$225,000 Settlement: Failure to diagnose acute myocardial infarction in emergency room


Below is a brief list of things that we suggest you do for yourself and your family to avoid becoming victims of malpractice:

1) Obtain copies of your medical records and read them.  Particularly, get copies of your medical records from your primary care physician (PCP) or family physician.  If you have been hospitalized, it is not necessary that you obtain your entire hospital chart.   A copy of your admission summary and discharge summary is probably sufficient.  Many times, your PCP or family physician will give your records to you without charging a copying fee.   Hospitals do charge a retrieval fee and copying fee, but if you just obtain your admission and discharge summary, that expense will be minimal.  After you have assembled your records, read them and learn the medical terminology by getting on the internet or looking at a medical dictionary.  If you change your PCP or family physician, take copies of your records with you and review them with your new PCP or family physician.   Also, have your new PCP or family physician make copies of these records and put them in your chart.  If you are going to a specialist for a consultation, again take copies of your records with you, discuss them with the consulting physician, and have him/her make copies of your records for their chart.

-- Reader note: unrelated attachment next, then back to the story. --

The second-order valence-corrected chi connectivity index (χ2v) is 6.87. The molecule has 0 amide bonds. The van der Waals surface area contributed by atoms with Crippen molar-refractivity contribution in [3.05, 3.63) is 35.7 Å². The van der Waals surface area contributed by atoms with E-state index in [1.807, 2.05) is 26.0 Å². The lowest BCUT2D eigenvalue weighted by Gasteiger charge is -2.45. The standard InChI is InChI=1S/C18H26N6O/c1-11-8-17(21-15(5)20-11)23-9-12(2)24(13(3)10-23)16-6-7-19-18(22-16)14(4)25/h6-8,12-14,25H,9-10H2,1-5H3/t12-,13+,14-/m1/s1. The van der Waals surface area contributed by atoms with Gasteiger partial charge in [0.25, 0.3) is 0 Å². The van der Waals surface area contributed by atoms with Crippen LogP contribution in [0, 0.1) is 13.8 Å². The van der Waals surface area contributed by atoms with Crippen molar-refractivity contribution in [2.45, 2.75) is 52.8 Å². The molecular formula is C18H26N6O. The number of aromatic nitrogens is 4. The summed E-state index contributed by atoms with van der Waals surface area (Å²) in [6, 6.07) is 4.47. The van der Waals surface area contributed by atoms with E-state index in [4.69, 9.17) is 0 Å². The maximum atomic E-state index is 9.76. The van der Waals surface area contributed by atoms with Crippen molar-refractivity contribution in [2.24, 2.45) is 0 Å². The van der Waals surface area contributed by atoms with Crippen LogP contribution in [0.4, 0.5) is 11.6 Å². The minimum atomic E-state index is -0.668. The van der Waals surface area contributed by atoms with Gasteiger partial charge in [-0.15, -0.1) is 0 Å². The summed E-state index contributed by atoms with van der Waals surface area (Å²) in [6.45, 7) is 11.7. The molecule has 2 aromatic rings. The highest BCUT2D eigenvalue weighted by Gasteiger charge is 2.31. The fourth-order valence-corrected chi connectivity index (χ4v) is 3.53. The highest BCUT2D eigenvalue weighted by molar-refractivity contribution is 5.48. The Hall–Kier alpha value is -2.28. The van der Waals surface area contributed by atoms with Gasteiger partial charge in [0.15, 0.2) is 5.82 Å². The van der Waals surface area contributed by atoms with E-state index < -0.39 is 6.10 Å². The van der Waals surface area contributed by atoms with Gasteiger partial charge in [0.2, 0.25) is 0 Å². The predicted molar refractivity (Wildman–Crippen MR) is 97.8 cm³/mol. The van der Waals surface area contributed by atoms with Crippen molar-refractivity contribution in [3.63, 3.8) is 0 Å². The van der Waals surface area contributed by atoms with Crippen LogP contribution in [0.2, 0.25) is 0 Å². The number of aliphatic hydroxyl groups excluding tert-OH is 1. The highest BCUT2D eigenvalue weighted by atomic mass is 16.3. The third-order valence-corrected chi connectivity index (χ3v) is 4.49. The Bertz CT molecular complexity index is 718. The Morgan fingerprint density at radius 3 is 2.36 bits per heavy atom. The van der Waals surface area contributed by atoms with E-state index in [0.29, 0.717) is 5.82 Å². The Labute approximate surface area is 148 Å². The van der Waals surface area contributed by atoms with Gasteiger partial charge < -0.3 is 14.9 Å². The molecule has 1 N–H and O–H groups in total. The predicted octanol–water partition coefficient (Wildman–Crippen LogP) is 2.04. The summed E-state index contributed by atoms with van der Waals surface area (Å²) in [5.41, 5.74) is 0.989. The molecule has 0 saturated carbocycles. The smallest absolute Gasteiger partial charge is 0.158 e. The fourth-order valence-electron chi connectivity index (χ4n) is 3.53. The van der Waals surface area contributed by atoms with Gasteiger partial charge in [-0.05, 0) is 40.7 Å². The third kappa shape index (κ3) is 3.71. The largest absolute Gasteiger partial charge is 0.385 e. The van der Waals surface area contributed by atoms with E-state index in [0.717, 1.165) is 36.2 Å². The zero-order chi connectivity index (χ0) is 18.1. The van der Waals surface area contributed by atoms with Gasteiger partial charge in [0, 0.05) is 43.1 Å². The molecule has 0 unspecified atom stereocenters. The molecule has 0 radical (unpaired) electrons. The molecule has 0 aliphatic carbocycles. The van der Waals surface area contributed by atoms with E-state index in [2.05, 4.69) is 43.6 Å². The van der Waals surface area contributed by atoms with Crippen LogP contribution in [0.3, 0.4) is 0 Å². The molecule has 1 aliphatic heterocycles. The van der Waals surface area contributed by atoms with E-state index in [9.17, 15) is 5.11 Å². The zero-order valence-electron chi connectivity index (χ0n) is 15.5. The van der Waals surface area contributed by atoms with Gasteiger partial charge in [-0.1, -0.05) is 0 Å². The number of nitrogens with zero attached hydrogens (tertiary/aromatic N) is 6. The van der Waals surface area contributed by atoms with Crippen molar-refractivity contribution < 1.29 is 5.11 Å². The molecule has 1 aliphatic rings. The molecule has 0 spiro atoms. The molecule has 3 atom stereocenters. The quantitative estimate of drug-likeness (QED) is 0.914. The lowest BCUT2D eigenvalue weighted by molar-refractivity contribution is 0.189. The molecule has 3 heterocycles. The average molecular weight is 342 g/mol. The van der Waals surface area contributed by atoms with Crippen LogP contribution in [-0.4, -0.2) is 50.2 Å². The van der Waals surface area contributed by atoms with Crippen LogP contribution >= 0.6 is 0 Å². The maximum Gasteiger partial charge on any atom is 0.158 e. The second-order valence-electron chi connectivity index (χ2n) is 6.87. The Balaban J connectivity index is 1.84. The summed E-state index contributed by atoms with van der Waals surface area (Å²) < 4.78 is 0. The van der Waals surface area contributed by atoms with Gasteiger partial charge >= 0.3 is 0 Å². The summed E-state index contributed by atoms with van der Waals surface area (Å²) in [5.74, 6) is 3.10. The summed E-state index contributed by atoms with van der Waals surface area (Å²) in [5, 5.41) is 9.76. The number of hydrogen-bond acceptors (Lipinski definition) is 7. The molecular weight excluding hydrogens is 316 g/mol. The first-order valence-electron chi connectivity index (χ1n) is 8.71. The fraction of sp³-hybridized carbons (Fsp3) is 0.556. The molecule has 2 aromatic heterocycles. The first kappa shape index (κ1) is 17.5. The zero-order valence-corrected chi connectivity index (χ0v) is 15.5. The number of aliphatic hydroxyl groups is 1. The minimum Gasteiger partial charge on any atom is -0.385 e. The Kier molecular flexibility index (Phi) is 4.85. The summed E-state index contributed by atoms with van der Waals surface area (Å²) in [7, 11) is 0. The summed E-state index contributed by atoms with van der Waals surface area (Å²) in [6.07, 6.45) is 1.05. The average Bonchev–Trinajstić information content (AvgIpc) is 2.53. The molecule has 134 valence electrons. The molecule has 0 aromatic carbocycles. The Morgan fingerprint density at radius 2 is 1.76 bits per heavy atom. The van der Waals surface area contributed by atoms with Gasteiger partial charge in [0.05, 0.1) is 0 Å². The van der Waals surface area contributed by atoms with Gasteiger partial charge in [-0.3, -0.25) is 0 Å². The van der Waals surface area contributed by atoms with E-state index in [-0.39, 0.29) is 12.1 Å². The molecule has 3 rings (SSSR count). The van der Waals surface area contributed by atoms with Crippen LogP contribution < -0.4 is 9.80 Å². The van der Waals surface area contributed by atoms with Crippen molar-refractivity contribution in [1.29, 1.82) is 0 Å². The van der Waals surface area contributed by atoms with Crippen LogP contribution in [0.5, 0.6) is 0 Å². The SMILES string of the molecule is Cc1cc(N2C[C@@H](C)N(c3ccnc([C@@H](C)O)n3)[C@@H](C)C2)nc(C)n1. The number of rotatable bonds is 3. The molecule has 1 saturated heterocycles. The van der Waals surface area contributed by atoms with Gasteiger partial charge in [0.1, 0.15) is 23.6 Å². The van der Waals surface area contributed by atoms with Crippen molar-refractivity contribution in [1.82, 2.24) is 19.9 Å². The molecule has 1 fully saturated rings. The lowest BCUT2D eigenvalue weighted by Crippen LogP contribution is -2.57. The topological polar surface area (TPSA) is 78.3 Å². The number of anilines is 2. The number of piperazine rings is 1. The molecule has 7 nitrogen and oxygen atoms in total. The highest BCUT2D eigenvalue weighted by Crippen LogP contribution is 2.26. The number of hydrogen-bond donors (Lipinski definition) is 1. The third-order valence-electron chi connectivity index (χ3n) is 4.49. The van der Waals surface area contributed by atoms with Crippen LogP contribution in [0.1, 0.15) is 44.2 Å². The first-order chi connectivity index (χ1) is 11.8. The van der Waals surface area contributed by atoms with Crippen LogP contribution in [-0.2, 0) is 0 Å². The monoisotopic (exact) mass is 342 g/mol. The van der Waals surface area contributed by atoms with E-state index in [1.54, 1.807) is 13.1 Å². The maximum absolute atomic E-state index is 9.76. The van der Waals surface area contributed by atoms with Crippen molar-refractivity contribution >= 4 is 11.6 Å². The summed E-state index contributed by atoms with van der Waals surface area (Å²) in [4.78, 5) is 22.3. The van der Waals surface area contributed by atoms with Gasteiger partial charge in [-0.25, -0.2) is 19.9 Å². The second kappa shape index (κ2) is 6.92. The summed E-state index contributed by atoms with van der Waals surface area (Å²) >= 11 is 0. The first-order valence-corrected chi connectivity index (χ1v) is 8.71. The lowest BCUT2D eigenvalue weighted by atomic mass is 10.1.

2) Before seeing a doctor, make a written list of questions to ask him/her, give him/her a copy of the list and write down his/her answers to your questions.  If the doctor is unwilling to take the time to discuss your questions and answer them, find a new doctor.

3) Get a good PCP or family physician as your doctor.  To find a good PCP or family physician, ask your friends, neighbors and other doctors who they would recommend.  Because a good PCP or family physician is going to know you better than any consulting physician, discuss with your PCP or family physician any recommendations made by a consulting physician.